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A bone marrow transplant, which is now known as haematopoietic stem cell transplantation, is a procedure that aims to replace diseased bone marrow stem cells with healthy ones from a donor. The donor may be the actual patient themselves (autologous or autogenic transplant) or someone else (allogeneic transplant).

What can cause someone to need a bone marrow transplant? Pathologies such as leukaemia, lymphoma or immunodeficiency diseases can affect the bone marrow. For many patients a transplant is the only curative treatment which is why global transplant activity continues to grow.

Bone Narrow Transplant explained in first person

Professionals and patients explain how you live with the disease
You should be very optimistic and very patient, because it is a long process. You must look to the positive, seek support from those around you, family, friends, hospital staff, because they will all help.
I was well aware of the fact that they were giving me a second chance.

Diseases that require a Bone Marrow Transplant

Diseases that may need a bone marrow transplant are those which derive from bone marrow cells (blood disorders or haematological malignancies), e.g., leukaemia, lymphoma, multiple myeloma, etc. Although less common, a BMT may be indicated for certain autoimmune diseases, such as systemic sclerosis, multiple sclerosis and Crohn’s disease.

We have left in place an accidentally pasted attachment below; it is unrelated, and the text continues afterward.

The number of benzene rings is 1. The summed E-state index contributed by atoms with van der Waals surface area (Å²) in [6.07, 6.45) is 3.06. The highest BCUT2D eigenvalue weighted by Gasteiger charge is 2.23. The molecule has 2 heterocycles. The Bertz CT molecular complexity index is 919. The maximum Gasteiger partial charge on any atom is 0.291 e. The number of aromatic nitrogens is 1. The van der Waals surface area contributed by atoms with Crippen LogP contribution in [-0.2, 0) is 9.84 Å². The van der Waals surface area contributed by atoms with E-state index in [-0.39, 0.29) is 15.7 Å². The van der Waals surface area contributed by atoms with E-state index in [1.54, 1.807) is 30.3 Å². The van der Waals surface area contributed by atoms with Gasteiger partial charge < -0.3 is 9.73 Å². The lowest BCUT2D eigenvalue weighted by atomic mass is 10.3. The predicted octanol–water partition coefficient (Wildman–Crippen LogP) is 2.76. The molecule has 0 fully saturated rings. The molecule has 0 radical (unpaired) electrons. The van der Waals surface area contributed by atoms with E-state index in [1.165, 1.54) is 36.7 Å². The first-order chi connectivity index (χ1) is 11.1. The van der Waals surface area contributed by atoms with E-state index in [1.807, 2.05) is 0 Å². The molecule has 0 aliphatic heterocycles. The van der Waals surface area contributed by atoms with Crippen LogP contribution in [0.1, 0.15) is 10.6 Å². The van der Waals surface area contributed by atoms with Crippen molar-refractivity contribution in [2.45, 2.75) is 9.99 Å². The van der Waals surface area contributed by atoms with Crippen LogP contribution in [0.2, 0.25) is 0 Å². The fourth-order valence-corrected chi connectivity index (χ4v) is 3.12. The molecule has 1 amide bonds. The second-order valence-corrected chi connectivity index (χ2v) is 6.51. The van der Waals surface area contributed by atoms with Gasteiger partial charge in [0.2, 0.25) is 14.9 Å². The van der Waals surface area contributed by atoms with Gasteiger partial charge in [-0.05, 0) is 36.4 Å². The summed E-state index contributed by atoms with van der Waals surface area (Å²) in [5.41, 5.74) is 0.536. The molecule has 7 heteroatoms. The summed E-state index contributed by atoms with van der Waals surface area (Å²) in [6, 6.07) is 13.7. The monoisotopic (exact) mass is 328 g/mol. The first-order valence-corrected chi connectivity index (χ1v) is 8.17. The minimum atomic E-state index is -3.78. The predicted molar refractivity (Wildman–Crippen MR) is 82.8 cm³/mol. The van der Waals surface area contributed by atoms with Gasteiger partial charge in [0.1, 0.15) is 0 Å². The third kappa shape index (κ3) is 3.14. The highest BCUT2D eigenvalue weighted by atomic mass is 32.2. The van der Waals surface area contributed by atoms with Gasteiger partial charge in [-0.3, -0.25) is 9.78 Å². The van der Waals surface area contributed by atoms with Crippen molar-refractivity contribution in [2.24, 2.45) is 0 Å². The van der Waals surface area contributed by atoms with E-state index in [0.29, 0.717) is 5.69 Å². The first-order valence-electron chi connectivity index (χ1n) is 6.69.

Not all haematological malignancies require a bone marrow transplant and so it is the haematologist who will select and then carry out this type of treatment.

Types of Bone Marrow Transplant

Venous line patient receiving a bone marrow transplant

Autologous transplants. This type of transplant involves collecting the patient’s own stem cells. Autologous transplants are generally indicated in patients with lymphoma and multiple myeloma.

Blood transfusion or allogeneic transplant from a matched or related donor to a patient

Allogeneic transplants. The stem cells are collected from a healthy, compatible donor in allogeneic transplants. When the donor is one of the patient’s relatives then they are known as a related donor. It is usually a sibling or parent who tends to be 100% compatible. Not all siblings are compatible; in fact the probability of compatibility between siblings is 25% (1 in 4). 

If a patient does not have a compatible sibling, then their medical team will start searching for an unrelated donor in the various international registries. These donors are called unrelated donors. The likelihood of finding a compatible donor in the registries varies from patient to patient. 

Substantiated information by:

Ariadna Domenech Bachiller
Carla Ramos Serrano
Gonzalo Gutierrez Garcia

Published: 20 February 2018
Updated: 20 February 2018


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